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From Android Market to Google Play: a brief history of the Play Store
Five years ago today, on March 6, 2012, Google made a huge change to Android that consolidated all of the operating system’s content stores into one platform; the Google Play Store. Previously, Android users had to get apps, games, movies and TV shows from the Android Market, music from Google Music and electronic books from the Google eBookstore. Google’s decision to merge all of these stores into one portal made the lives of all Android device owners much easier, and it likely helped to expand the reach of the OS in general.
With today’s fifth anniversary, we decided to take a very brief look at the history of Android Market and Google Play, along with some of the major changes and improvements that have been made over the years.
Pre-Google Play: 2008 to 2012
Android Market launched in 2008 as a way for users to download apps and games for the new Android operating system. The store added support for paid apps in 2009 in the US and UK, and expanded to more international markets in 2010. It also launched the Google eBookstore that same year. In 2011, Google Music launched, and the Android Market added support for both books and movie rentals in the US that same year.
Obviously, having multiple stores on Android could cause some confusion, which is likely why Google decided to merge all of its stores into Google Play five years ago today. At the time of the announcement, Google made a big deal of the fact that all the purchases via Google Play would be cloud-based, meaning users would not have to worry about losing a downloaded file ever again; they could simply download them again from the store if they needed to switch phones or tablets, or if they needed to do a full refresh of the phone.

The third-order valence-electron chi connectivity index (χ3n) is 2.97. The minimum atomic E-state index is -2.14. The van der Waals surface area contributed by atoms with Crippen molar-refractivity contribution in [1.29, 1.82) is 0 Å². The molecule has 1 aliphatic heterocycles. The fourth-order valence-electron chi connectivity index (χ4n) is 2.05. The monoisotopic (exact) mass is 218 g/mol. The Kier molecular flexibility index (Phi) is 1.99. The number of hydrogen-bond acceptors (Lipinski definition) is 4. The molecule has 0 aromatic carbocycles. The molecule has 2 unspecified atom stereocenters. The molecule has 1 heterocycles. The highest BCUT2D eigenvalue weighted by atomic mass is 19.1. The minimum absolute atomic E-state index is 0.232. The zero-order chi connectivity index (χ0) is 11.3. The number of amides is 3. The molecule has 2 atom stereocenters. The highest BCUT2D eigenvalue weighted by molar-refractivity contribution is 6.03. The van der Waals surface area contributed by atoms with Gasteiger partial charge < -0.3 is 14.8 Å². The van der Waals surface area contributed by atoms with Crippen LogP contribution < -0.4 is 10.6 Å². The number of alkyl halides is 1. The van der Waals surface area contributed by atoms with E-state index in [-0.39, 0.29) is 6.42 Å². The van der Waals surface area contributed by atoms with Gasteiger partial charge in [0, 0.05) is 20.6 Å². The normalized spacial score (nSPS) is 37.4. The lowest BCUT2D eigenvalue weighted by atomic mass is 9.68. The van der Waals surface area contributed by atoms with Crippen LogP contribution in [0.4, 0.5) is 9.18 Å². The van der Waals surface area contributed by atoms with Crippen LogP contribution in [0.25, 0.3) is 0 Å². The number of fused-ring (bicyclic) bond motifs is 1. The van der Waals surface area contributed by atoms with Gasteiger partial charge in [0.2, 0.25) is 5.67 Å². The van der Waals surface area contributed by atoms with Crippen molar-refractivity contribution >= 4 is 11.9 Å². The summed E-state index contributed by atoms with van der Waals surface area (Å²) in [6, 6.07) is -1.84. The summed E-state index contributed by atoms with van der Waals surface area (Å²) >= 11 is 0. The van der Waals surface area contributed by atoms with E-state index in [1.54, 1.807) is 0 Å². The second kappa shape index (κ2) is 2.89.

At the launch of Google Play in March 2012, the store had 450,000 Android apps and games to download. Obviously, that number has gone much higher in the past five years. Google Play also served as the place to purchase Google’s various Nexus hardware devices.
Improvements and changes: 2012-2015
The company was not going to sit around and rest on its laurels following the launch of Google Play though. In August of 2012, it revealed plans to offer physical Google Play gift cards in the US, allowing people who did not own a credit or debit card a way to purchase apps, games and other content from the store.
Then in May 2014, the Google Play Store made some changes, which included adding some additional information on each app listing, including ratings and file size. In July, Google Play got a major redesign, incorporating the company’s then new Material Design language.
Google also confirmed that summer that since the Google Play launch two year earlier, it had become the company’s biggest source of revenue outside its internet ad business. The number of apps in Google Play had also exploded up to 1.5 million, compared to the 1.2 million apps for iOS users in Apple’s App Store.